New research helps to explain a phenomenon so ingrained it's impossible to imagine life without it
Did you make it to work on time this morning? Go ahead and thank the traffic gods, but also take a moment to thank your brain. The brain’s impressively accurate internal clock allows us to detect the passage of time, a skill essential for many critical daily functions. Without the ability to track elapsed time, our morning shower could continue indefinitely. Without that nagging feeling to remind us we’ve been driving too long, we might easily miss our exit.
But how does the brain generate this finely tuned mental clock? Neuroscientists believe that we have distinct neural systems for processing different types of time, for example, to maintain a circadian rhythm, to control the timing of fine body movements, and for conscious awareness of time passage. Until recently, most neuroscientists believed that this latter type of temporal processing – the kind that alerts you when you’ve lingered over breakfast for too long – is supported by a single brain system. However, emerging research indicates that the model of a single neural clock might be too simplistic. A new study, recently published in the Journal of Neuroscience by neuroscientists at the University of California, Irvine, reveals that the brain may in fact have a second method for sensing elapsed time. What’s more, the authors propose that this second internal clock not only works in parallel with our primary neural clock, but may even compete with it.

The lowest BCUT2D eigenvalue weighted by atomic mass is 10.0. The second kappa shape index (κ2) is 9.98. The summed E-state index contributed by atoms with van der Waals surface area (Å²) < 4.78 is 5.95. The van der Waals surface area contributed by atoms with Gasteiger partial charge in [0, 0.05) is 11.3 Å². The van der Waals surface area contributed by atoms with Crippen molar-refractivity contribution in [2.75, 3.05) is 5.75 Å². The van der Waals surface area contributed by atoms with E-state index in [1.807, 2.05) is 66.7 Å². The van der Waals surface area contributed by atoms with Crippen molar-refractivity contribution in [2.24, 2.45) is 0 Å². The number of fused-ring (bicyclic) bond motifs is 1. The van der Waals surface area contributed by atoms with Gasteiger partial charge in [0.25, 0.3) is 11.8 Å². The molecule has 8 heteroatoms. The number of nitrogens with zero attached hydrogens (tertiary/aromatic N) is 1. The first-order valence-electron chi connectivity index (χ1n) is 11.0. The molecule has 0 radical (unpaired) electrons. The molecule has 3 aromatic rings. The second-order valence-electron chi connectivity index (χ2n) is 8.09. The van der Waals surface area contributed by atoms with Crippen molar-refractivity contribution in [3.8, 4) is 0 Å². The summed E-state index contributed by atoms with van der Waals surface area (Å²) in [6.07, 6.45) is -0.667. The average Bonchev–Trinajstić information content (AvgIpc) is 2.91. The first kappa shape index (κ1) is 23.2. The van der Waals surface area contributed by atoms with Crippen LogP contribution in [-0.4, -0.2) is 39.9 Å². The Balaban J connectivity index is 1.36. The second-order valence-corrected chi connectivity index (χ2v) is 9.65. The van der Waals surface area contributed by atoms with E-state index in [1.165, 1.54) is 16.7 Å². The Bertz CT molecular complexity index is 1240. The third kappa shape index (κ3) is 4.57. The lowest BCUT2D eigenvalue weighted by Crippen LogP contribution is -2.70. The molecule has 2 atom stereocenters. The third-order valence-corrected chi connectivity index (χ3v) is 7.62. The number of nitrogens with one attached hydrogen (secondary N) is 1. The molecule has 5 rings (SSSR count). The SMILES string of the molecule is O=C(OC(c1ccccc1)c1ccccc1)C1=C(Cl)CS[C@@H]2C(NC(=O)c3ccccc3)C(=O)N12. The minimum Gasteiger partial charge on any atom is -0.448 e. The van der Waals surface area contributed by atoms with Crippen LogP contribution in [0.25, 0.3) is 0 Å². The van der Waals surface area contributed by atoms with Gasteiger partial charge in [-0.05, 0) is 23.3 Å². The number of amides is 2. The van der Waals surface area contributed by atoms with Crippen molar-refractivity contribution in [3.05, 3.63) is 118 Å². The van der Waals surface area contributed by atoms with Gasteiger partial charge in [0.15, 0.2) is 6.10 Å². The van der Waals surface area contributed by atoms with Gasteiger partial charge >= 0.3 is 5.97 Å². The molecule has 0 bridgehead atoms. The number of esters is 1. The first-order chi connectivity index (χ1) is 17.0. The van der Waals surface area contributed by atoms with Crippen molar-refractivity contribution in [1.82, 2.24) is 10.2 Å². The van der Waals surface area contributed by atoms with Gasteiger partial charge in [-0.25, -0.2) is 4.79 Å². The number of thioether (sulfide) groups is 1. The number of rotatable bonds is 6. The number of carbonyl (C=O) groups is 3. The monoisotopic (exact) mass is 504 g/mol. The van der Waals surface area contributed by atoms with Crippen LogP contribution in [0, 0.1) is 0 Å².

Past research suggested that a brain region called the striatum lies at the heart of our central inner clock, working with the brain’s surrounding cortex to integrate temporal information. For example, the striatum becomes active when people pay attention to how much time has passed, and individuals with Parkinson’s Disease, a neurodegenerative disorder that disrupts input to the striatum, have trouble telling time.